full of grain, your feet covered in hardened clay, back
from the planet
you discovered but never had the time
to name, you should land
in my backyard at night, an earth landing, a triumph
of science and engineering, the rockets
cooling as the door of your spaceship
makes a great sucking sound
and begins to lower, the lights
from inside the vessel
lighting up the back porch and fence and you
walking out in your silver uniform
or in the green and gray body, the silky wet skin
of an alien. I will take you back
anyway you want, I will look into your diamond-
shaped face, into your glowing
egg-large eyes and still recognize you, still
open a beer and sit close
in the yard while you pick at the grass,
staring up at the sky, and cry and scream for missing it.
Today all of these mysteries have lost their force; their symbols no longer interest our psyche. The notion of a cosmic law, which all existence serves and to which man himself must bend, has long since passed through the preliminary mystical stages represented in the old astrology and is now simply accepted in mechanical terms as a matter of course. The descent of the Occidental sciences from the heavens to the earth (from seventeenth-century astronomy to nineteenth-century biology), and their concentration today, at last, on man himself (in twentieth-century anthropology and psychology), mark the path of a prodigious transfer of the focal point of human wonder. Not the animal world, not the plant world, not the miracle of the spheres, but man himself is now the crucial mystery. Man is that alien presence with whom the forces of egoism must come to terms, through whom the ego is to be crucified and resurrected, and in whose image society is to be reformed. Man, understood however not as “I” but as “Thou”: for the ideals and temporal institutions of no tribe, race, continent, social class, or century can be the measure of the inexhaustible and multifariously wonderful divine existence that is the life in all of us.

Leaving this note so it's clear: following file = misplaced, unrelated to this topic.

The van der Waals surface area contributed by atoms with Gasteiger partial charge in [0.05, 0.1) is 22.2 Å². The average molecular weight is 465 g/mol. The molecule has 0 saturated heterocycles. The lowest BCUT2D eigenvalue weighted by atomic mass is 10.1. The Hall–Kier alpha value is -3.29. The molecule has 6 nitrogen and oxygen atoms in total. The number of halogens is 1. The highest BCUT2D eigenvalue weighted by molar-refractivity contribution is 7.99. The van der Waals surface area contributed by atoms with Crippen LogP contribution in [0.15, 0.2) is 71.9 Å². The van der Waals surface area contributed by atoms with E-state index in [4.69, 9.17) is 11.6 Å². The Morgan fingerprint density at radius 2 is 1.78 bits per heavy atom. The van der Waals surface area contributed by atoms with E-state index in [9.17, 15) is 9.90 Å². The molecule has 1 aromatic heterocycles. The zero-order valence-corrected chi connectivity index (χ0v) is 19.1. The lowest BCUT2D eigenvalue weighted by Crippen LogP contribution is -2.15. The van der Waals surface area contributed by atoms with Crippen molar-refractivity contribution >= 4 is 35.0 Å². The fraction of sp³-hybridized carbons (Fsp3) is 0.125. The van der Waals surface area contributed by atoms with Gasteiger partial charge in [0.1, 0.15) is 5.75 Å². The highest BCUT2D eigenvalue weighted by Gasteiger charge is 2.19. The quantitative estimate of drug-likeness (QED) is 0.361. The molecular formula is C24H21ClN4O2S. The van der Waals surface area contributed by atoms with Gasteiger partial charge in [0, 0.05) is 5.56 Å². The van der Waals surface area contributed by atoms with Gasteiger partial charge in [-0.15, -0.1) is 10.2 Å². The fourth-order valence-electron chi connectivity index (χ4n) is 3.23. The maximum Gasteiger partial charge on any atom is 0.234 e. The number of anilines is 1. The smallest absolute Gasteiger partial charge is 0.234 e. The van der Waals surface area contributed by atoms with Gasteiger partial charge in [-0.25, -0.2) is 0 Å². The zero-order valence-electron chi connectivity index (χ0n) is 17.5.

The modern hero, the modern individual who dares to heed the call and seek the mansion of that presence with whom it is our whole destiny to be atoned, cannot, indeed must not, wait for his community to cast off its slough of pride, fear, rationalized avarice, and sanctified misunderstanding. “Live,” Nietzsche says, “as though the day were here.” It is not society that is to guide and save the creative hero, but precisely the reverse. And so every one of us shares the supreme ordeal—carries the cross of the redeemer—not in the bright moments of his tribe’s victories, but in the silences of his personal despair.
Joseph Campbell, The Hero With a Thousand Faces
When asked about our current technological age, I think of these stunning words by Campbell, and am sure that we create the Internet, we create machines and avenues of communication, we create databases and clouds, and we do all of this in the hope that they might somehow tell us a story of ourselves that we can once again believe in.
I speak in the mask of the first person
Not as myself, not in the glory
of action, of experience
when time and dying stop
but as anyone in the in-between hours
the hours alone, or traveling, or waking in a strange room
or the moment when friends fall silent, and each
gazes into his own past and his own end
That is what I meant, the way things look then